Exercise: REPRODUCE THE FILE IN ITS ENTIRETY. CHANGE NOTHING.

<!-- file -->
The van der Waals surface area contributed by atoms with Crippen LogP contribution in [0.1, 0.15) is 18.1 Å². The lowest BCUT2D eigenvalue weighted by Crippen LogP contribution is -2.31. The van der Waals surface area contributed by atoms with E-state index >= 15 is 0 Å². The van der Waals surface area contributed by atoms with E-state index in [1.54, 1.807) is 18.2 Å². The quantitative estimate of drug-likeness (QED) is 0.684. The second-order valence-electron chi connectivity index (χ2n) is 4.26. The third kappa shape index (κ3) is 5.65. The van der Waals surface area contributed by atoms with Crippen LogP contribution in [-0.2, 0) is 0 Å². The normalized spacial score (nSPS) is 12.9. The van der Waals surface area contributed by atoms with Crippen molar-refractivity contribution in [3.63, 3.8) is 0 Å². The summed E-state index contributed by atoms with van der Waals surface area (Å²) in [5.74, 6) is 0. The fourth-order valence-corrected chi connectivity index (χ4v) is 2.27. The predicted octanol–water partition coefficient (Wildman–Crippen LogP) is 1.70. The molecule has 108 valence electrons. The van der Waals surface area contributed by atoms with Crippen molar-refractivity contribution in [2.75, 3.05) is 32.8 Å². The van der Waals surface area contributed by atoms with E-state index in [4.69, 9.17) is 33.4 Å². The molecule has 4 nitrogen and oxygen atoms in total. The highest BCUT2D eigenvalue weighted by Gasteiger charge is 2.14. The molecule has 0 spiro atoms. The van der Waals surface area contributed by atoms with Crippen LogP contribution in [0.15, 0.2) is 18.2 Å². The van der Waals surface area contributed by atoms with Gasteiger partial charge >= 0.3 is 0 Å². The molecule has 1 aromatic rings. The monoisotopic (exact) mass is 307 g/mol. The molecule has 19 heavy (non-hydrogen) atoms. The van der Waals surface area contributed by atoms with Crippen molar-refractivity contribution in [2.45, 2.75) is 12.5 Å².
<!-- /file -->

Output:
The van der Waals surface area contributed by atoms with Crippen LogP contribution in [0.1, 0.15) is 18.1 Å². The lowest BCUT2D eigenvalue weighted by Crippen LogP contribution is -2.31. The van der Waals surface area contributed by atoms with E-state index >= 15 is 0 Å². The van der Waals surface area contributed by atoms with E-state index in [1.54, 1.807) is 18.2 Å². The quantitative estimate of drug-likeness (QED) is 0.684. The second-order valence-electron chi connectivity index (χ2n) is 4.26. The third kappa shape index (κ3) is 5.65. The van der Waals surface area contributed by atoms with Crippen LogP contribution in [-0.2, 0) is 0 Å². The normalized spacial score (nSPS) is 12.9. The van der Waals surface area contributed by atoms with Crippen molar-refractivity contribution in [3.63, 3.8) is 0 Å². The summed E-state index contributed by atoms with van der Waals surface area (Å²) in [5.74, 6) is 0. The fourth-order valence-corrected chi connectivity index (χ4v) is 2.27. The predicted octanol–water partition coefficient (Wildman–Crippen LogP) is 1.70. The molecule has 108 valence electrons. The van der Waals surface area contributed by atoms with Crippen molar-refractivity contribution in [2.75, 3.05) is 32.8 Å². The van der Waals surface area contributed by atoms with E-state index in [4.69, 9.17) is 33.4 Å². The molecule has 4 nitrogen and oxygen atoms in total. The highest BCUT2D eigenvalue weighted by Gasteiger charge is 2.14. The molecule has 0 spiro atoms. The van der Waals surface area contributed by atoms with Crippen LogP contribution in [0.15, 0.2) is 18.2 Å². The van der Waals surface area contributed by atoms with Gasteiger partial charge >= 0.3 is 0 Å². The molecule has 1 aromatic rings. The monoisotopic (exact) mass is 307 g/mol. The molecule has 19 heavy (non-hydrogen) atoms. The van der Waals surface area contributed by atoms with Crippen molar-refractivity contribution in [2.45, 2.75) is 12.5 Å².